However, also consider that being good at investing takes time to do research and make choices. You may not have time to correctly balance all your investments and make smart decisions along the way. Sometimes, it makes sense to get to know something really well, and just be good at that. This has just been my own experience.
Put all your eggs in one basket and then watch that basket.Andrew Carnegie
What About Other Investments?
There are so many things to invest in these days, that it would be impossible to compare everything in one post. Before I was really into Bitcoin, I considered doing peer-to-peer lending, investing in art through Masterworks, and even did some “angel investing” via crowdfunding platforms like Start Engine. I’m not sure who would really buy bonds yielding 1% these days, but those are an option too, I guess.
This is a Bitcoin website, so I chose to compare two of the most popular investments with which I was most familiar with and are the most popular with retail investors.
In my limited experience investing, I found that I am most successful when I do two things:
- Invest in what I know
- Invest slowly as I gain knowledge
There are so many pitfalls when it comes to investing. Look up psychological terms like loss aversion, sunk cost fallacy, and appeal to authority. Then consider meme terms like YOLO and FOMO. They’re all ways you can get rekt investing in anything. That’s why I’ve moved away from the idea of broad diversification and decided to focus on putting my money into just a few specific things I like to research and feel proud to own.
By investing in things you enjoy, you encourage yourself to do the research to understand those assets better. With specialized knowledge, you can better identify opportunities in the space and have more confidence when markets temporarily dip.
Personally, I don’t think of bitcoin as an investment. I consider it money for my “savings account”. It’s how I save money for the future. That’s why it’s easy for me to exchange the fiat dollar I earn to store them in bitcoin. However, I didn’t start out with that mindset. It took many hours of reading blogs and listening to podcasts in order to reach that conclusion.
Had I not done the homework, I might have sold my bitcoin much earlier after I reached my original investment goal of doubling or tripling my money, then rebalanced my portfolio. Instead, I’ve taken an honest look at things like personal time management, third party risk, and my own risk profile, and decided that I’m happy holding bitcoin for much longer. After all, where else am I going to put my money? Cash? Haha – nope.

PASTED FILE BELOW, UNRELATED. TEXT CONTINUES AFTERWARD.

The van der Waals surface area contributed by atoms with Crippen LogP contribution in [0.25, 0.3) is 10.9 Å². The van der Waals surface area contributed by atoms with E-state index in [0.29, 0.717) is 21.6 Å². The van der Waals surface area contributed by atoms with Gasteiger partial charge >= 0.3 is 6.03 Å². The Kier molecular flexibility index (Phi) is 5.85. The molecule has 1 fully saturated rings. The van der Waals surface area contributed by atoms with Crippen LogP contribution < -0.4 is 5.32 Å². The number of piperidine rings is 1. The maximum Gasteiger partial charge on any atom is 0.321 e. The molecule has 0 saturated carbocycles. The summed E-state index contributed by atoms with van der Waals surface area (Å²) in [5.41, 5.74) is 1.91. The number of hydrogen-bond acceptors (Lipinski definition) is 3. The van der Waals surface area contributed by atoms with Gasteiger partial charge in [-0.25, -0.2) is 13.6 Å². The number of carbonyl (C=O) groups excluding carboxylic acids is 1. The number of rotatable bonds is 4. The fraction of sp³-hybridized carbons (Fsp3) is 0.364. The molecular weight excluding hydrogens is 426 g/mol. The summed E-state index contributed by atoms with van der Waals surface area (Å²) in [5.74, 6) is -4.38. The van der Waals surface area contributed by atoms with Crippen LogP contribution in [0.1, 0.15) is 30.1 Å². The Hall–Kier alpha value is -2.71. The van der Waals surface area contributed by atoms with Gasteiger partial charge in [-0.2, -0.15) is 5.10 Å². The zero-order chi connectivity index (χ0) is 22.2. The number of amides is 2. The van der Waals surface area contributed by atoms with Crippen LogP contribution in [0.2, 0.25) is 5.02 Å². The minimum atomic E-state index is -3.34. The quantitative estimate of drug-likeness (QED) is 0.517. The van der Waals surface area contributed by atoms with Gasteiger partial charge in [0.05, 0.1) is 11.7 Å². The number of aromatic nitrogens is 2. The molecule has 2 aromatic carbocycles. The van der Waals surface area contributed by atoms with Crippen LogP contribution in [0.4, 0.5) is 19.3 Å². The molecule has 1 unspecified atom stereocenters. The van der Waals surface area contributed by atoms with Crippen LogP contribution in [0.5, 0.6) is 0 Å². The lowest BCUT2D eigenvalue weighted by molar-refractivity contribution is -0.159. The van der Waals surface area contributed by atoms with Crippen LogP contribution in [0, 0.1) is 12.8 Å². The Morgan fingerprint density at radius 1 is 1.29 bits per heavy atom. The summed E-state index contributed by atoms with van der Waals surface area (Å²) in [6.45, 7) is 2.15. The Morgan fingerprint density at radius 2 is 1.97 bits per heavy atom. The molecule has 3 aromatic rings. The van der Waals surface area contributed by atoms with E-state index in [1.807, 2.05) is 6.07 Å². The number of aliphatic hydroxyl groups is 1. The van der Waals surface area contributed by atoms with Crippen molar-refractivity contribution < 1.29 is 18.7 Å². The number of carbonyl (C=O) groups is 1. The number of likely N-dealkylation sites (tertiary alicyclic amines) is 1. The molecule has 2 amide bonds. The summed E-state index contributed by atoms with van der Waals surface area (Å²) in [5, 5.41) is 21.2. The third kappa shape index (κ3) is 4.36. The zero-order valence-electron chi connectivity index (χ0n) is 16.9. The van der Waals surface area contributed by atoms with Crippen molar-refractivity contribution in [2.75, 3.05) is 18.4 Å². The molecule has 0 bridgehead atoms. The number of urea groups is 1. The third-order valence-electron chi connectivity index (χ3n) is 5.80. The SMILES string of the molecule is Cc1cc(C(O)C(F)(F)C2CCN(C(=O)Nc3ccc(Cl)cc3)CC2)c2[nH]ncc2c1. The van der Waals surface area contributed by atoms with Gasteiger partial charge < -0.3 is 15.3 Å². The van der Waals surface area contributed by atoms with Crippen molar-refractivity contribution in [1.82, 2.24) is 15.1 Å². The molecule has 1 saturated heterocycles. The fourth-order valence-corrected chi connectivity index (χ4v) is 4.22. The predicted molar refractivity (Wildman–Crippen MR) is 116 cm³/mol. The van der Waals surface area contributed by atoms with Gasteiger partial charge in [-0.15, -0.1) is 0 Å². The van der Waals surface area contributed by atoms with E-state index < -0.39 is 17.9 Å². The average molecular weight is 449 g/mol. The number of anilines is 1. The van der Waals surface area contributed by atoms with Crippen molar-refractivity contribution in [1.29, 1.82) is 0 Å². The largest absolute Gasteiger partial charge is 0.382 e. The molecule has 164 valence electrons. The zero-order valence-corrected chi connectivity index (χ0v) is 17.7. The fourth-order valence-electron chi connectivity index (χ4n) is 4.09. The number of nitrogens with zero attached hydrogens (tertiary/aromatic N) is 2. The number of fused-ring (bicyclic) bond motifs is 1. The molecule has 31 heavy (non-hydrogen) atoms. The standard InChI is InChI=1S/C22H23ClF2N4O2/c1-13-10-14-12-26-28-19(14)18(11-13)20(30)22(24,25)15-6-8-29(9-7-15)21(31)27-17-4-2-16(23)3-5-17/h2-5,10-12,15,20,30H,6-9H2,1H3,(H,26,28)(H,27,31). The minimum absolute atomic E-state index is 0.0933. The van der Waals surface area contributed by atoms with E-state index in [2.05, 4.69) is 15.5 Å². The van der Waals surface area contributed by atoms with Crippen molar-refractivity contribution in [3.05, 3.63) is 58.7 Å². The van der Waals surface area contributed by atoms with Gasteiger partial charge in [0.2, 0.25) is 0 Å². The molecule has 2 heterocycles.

What’s The Best Asset To Hold?
Whether you should hold real estate, stocks, or bitcoin will depend on your goals.
Real estate is great for passive income, assuming you have a property manager and have crunched the numbers to ensure your investment is profitable long term. It’s also great for steady asset price growth.
Stocks are great as a fun investment, and if you do your homework, you can get some pretty insane returns. It’s interesting to follow the news for certain companies, and there is a certain “pride in ownership” when you hold long-term.
Bitcoin is the most versatile, has the best historical returns, and in my opinion, has the most upside potential in the future. There are lots of reasons to buy bitcoin other than the incredible returns though. I really enjoy going down the various rabbit holes of understanding it, including the history of money, macroeconomics, the relationship between government and money, as well as of course, the Bitcoin technology itself!
I own some of all three: real estate, stocks, and bitcoin, but personally, I think the most interesting one is Bitcoin, and I’m the most enthusiastic about owning and buying bitcoin in the future.
Further Reading: The American Dream Is Dead And Bitcoin Has Replaced It
The One Little Glitch In Your Investment Plan That Most People Don’t Think About…
Maybe you’re happy with your 7-13% gains in your S&P 500 mutual fund, or you bought in real estate in an HCOL and are happy with 10-15% yearly gains on your property. That has been a solid plan for the past few decades, and it may continue to be. However, there’s one little glitch in that plan, and it’s the emergence of bitcoin as a store of value.
The reason these assets continue to grow at the pace they do is because they are monetized. Their price includes a monetary premium. That means there is a certain amount of value they have on the market, but there is additional value added to that base price because people are using them as a form of hard money.
Stocks, real estate, and other less-inflatable assets are being used as a store of value in addition to their actual purpose.
Savers figured out that they are getting screwed by inflation, so instead of keeping cash in their bank account, they move all excess funds into some kind of savings vehicle that will beat inflation over time. Stocks and real estate are basically being used as modern savings accounts. This is not what they were intended for.
When people start to realize the very real downsides to owning stocks and real estate when compared with bitcoin, I believe these assets will start to lose their monetary premium. That’s why you’ll hear bitcoiners refer to bitcoin as a “black hole”, sucking in money from other assets. Why would you want to deal with the headache of owning a rental when you can just buy bitcoin?
Though in this article I talked specifically about stocks and real estate, Bitcoin is the great definancialization of all assets. Gold is another excellent example of another store of value which will begin to lose monetary premium as bitcoin catches on. We’ve already seen evidence of this as the price of gold has stagnated in 2020-2021, despite money printing and high inflation. Gold isn’t capturing value from investors, but bitcoin is.
I believe we will start to see this same narrative play out with other assets as well, including bonds. Why put your money in a fixed-income asset yielding 1-2%, that doesn’t even match the CPI inflation rate when you could just buy some bitcoin?
Of course, right now, bitcoin is new, so the perceived risk of bitcoin is too great for many people. If you’re buying bitcoin right now, you’re still an early adopter. As that perception of risk starts to fade, more people will be willing to “buy a little and see what happens”. When they realize how easy it is to self-custody your bitcoin and how it’s a superior way to store wealth compared to all other available assets, they’ll buy a little more. Then, they’ll start to sell their assets and eventually switch over to a bitcoin standard.
Gold, real estate, stocks, and other assets will begin to lose their monetary premium, and their value will settle on their actual market value. Stocks will be priced based on expected future cash flows. Gold, like silver, will be priced based on demand for industrial use and jewelry. Real estate will be priced according to how many people want to live in a place.